• Open Access

Detection of Clinically Relevant Pain Relief in Cats with Degenerative Joint Disease Associated Pain

Authors

  • M.E. Gruen,

    1. Comparative Pain Research Laboratory, Department of Clinical Sciences, College of Veterinary Medicine, Raleigh, NC
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  • E. Griffith,

    1. Department of Statistics, North Carolina State University, Raleigh, NC
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  • A. Thomson,

    1. Comparative Pain Research Laboratory, Department of Clinical Sciences, College of Veterinary Medicine, Raleigh, NC
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  • W. Simpson,

    1. Morrisville Cat Hospital, Morrisville, NC
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  • B.D.X. Lascelles

    Corresponding author
    1. Comparative Pain Research Laboratory, Department of Clinical Sciences, College of Veterinary Medicine, Raleigh, NC
    2. Center for Comparative Medicine and Translational Research, Department of Clinical Sciences, College of Veterinary Medicine, North Carolina State University, Raleigh, NC
    • Corresponding author: B.D.X. Lascelles, Comparative Pain Research Laboratory, Department of Clinical Sciences, College of Veterinary Medicine, North Carolina State University, Raleigh, NC 27607; e-mail: duncan_lascelles@ncsu.edu.

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Abstract

Background

Detection of clinically relevant pain relief in cats with degenerative joint disease (DJD) is complicated by a lack of validated outcome measures and a placebo effect.

Hypothesis/Objectives

To evaluate a novel approach for detection of pain relief in cats with DJD.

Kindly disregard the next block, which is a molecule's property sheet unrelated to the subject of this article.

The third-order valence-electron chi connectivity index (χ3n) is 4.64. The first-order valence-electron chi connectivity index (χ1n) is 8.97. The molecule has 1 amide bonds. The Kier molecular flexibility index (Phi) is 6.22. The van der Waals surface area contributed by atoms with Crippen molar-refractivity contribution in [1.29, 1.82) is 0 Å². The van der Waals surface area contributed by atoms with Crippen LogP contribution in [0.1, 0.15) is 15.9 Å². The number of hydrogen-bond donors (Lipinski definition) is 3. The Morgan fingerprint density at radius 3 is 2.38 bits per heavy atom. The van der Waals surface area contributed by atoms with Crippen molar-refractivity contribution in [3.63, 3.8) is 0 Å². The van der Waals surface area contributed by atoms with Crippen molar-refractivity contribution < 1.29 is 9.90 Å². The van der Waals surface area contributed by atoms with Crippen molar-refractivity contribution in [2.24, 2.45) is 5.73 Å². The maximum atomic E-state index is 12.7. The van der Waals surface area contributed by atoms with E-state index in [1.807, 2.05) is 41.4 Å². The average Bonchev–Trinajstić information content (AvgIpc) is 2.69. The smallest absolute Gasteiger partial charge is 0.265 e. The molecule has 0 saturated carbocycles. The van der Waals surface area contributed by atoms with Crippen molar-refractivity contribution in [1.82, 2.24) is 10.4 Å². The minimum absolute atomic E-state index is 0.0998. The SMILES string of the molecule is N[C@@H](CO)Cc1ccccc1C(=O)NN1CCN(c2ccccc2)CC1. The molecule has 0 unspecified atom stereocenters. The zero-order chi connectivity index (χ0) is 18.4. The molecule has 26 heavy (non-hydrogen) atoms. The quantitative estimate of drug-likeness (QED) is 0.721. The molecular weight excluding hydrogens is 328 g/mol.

Animals

Fifty-eight client-owned cats.

Methods

Prospective, double-masked, placebo-controlled, stratified, randomized, clinical study. Enrolled cats were 6–21 years of age, with owner-observed mobility impairment, evidence of pain in at least 2 joints during orthopedic examination, and overlapping radiographic evidence of DJD, and underwent a 2-week baseline period, 3-week treatment period with placebo or meloxicam, and 3-week masked washout period. Outcome measures were evaluated at days 0, 15, 36, and 57.

Results

Both groups significantly improved after the treatment period (day 36) on client-specific outcome measures (CSOM) and feline musculoskeletal pain index (FMPI) (P < .0001 for both); there was no difference between the groups on CSOM or FMPI score improvement. After the masked washout period, more cats that received meloxicam during the treatment period had a clinically relevant decrease in CSOM score (P = .048) and FMPI score (P = .021) than cats that received placebo.

Conclusions and Clinical Importance

Using both a client-specific and a general clinical metrology instrument, owners of cats with DJD were able to detect evident recurrence of clinical signs after withdrawal of active medication than after withdrawal of placebo, and that this study design might be a novel and useful way to circumvent the placebo effect and detect the efficacy of pain-relieving medications.

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